In the exile, but probably after 50o B.C., an important section of the Hexateuch, usually called the Priest's Code (P), was drawn up. At various times in the same century are to be placed the book of Job, the post-exilic parts of Isaiah, the books of Joel, Jonah, Malachi and the Song of Songs.
Johnson, vice-president of the United States in 1837-1841, and the sculptor Joel T.
Juive et arabe; and Joel, Religionsphilosophie d.
In Capitol Square are also a marble statue of Henry Clay, by Joel T.
1863); and Joel Chandler Harris was long a member of the editorial staff.
25; Joel iv.
29) between some Sioux chiefs and Joel R.
The second book among the minor prophets in the Bible is entitled The word of Yahweh that came to Joel the son of Pethuel, or, as the Septuagint, Latin, Syriac and other versions read, Bethuel.
In the book of Joel there are only scanty allusions to Phoenicians, Philistines, Egypt and Edom, couched in terms applicable to very different ages, while the prophet's own people are exhorted to repentance without specific reference to any of those national sins of which other prophets speak.
P. 462 seq.), and reckon Joel among the post-exile prophets.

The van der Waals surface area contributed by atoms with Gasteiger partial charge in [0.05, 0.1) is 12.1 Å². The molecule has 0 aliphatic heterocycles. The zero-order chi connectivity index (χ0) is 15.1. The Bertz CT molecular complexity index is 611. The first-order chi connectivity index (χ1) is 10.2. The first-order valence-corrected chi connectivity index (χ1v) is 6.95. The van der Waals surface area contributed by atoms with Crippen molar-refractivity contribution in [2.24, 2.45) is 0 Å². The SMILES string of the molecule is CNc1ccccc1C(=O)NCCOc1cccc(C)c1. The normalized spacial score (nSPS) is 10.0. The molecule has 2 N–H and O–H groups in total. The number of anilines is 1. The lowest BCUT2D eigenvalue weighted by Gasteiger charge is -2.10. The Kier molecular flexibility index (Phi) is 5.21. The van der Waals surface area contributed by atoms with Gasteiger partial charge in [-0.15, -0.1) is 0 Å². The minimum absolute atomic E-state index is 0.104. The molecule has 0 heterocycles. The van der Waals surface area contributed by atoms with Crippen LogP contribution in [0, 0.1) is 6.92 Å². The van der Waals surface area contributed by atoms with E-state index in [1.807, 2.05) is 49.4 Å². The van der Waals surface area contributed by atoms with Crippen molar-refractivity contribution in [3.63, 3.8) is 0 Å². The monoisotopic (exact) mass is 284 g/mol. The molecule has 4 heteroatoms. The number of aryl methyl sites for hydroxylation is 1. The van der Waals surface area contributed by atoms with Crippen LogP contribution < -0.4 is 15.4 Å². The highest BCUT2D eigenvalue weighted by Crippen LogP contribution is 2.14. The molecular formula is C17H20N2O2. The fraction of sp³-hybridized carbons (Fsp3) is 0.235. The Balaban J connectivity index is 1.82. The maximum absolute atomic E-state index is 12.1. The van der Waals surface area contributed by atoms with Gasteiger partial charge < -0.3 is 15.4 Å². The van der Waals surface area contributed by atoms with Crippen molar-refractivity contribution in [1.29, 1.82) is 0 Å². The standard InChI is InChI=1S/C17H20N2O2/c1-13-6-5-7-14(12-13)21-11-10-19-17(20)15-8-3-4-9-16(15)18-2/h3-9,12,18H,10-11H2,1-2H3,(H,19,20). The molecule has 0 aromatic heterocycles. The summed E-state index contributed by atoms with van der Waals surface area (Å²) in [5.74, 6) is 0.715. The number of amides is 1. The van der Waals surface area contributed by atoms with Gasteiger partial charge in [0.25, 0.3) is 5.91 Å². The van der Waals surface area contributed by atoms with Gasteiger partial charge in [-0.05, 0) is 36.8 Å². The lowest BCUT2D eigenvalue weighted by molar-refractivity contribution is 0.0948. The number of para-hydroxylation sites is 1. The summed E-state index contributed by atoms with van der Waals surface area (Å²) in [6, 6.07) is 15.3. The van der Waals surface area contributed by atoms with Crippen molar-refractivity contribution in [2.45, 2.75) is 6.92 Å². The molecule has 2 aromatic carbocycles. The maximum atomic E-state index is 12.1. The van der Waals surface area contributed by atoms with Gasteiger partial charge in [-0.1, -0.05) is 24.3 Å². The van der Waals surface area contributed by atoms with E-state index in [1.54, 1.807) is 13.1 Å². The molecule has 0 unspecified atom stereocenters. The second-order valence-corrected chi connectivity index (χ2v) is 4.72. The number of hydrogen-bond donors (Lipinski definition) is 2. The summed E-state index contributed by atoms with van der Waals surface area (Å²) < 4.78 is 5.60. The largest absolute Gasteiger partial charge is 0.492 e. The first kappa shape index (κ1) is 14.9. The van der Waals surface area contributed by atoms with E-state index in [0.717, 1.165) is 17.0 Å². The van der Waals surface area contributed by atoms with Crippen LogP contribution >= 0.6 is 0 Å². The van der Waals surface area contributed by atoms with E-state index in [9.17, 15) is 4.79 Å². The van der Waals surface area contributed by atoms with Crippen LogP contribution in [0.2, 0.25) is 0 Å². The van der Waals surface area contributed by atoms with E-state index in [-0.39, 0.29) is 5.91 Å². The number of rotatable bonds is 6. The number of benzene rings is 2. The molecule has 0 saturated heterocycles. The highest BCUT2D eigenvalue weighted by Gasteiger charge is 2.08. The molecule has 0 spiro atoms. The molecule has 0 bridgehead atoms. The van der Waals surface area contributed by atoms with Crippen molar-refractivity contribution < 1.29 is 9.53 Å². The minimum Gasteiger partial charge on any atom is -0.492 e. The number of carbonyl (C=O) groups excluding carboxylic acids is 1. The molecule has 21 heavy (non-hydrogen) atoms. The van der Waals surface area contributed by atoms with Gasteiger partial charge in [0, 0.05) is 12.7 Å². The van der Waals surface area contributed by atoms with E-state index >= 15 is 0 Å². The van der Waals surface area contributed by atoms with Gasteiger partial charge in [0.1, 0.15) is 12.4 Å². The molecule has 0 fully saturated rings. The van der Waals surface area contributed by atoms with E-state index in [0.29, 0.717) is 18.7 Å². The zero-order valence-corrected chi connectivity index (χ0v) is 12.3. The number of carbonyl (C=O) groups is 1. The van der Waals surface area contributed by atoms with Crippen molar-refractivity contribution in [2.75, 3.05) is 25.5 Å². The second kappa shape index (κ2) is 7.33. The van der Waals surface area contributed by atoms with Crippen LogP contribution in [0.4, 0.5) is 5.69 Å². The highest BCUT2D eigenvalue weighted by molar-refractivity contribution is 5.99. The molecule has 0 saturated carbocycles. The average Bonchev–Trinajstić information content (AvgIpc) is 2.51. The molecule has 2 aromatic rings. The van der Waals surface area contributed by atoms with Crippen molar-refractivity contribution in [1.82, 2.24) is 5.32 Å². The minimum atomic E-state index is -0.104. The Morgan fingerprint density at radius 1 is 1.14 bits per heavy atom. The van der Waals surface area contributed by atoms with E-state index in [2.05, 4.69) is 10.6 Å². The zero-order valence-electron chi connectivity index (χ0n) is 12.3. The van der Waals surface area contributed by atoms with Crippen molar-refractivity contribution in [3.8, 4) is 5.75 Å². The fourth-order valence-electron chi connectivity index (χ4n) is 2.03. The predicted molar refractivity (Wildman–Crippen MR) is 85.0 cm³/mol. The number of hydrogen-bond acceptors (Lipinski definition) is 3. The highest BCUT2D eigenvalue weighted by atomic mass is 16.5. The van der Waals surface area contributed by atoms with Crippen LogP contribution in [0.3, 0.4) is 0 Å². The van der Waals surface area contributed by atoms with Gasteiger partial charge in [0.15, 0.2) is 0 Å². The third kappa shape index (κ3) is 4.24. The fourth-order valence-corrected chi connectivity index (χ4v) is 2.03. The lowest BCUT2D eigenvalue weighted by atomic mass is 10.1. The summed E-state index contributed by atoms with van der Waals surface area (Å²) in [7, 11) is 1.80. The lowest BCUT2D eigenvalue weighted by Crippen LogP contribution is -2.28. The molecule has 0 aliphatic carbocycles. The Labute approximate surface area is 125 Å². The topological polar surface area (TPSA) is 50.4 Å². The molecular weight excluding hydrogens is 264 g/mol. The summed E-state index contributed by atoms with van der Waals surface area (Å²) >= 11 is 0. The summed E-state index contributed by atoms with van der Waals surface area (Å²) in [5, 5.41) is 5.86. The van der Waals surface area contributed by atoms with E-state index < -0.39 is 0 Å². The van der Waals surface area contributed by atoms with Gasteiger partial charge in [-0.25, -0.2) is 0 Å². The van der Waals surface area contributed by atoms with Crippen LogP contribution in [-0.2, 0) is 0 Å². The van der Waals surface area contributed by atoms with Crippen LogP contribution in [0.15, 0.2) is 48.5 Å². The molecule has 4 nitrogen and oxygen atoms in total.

There are cogent reasons for placing Joel either earlier or later than the great series of prophets extending from the time when Amos first proclaimed the approach of the Assyrian down to the Babylonian exile.
In Joel the enemies of Israel are the nations collectively, and among those specified by name neither Assyria nor Chaldaea finds a place.
This circumstance might, if it stood alone, be explained by placing Joel with Zephaniah in the brief interval between the decline of the empire of Nineveh and the advance of the Babylonians.
But it is further obvious that Joel has no part in the internal struggle between spiritual Yahweh-worship and idolatry which occupied all the prophets from Amos to the captivity.
The considerations which have given currency to an early date for Joel are of various kinds.
2, Joel iii.
13, Joel iii.
The last argument might be inverted with much greater probability, and numerous points of contact between Joel and other parts of the Old Testament (e.g.
14; Joel ii.
35; Joel iii.
They were hard masters but not invaders, and under them the enemies of the Jews were their neighbours, just as appears in Joel.'
The offence of shedding innocent blood charged on them by Joel is natural after these events, but hardly so in connexion with the revolt against Joram.
As regards the Philistines, it is impossible to lay much weight on the statement of Chronicles, unsupported as it is by the older history, and in Joel the Philistines plainly stand in one category with the Phoenicians, as slave dealers, not as armed foes.
Joel complains that they were sold to the Grecians (Javan, Ionians).2 It is probable that some Hebrew and Syrian slaves were exported to the Mediterranean coasts from a very early date, and Isa.
Thus the allusion to Javan in Joel better suits a later date, when Syrian slaves were in special request in Greece.'
In Joel it seems to stand as a general representative of the distant countries reached by the Mediterranean (in contrast with the southern Arabians, Sabaeans, ch.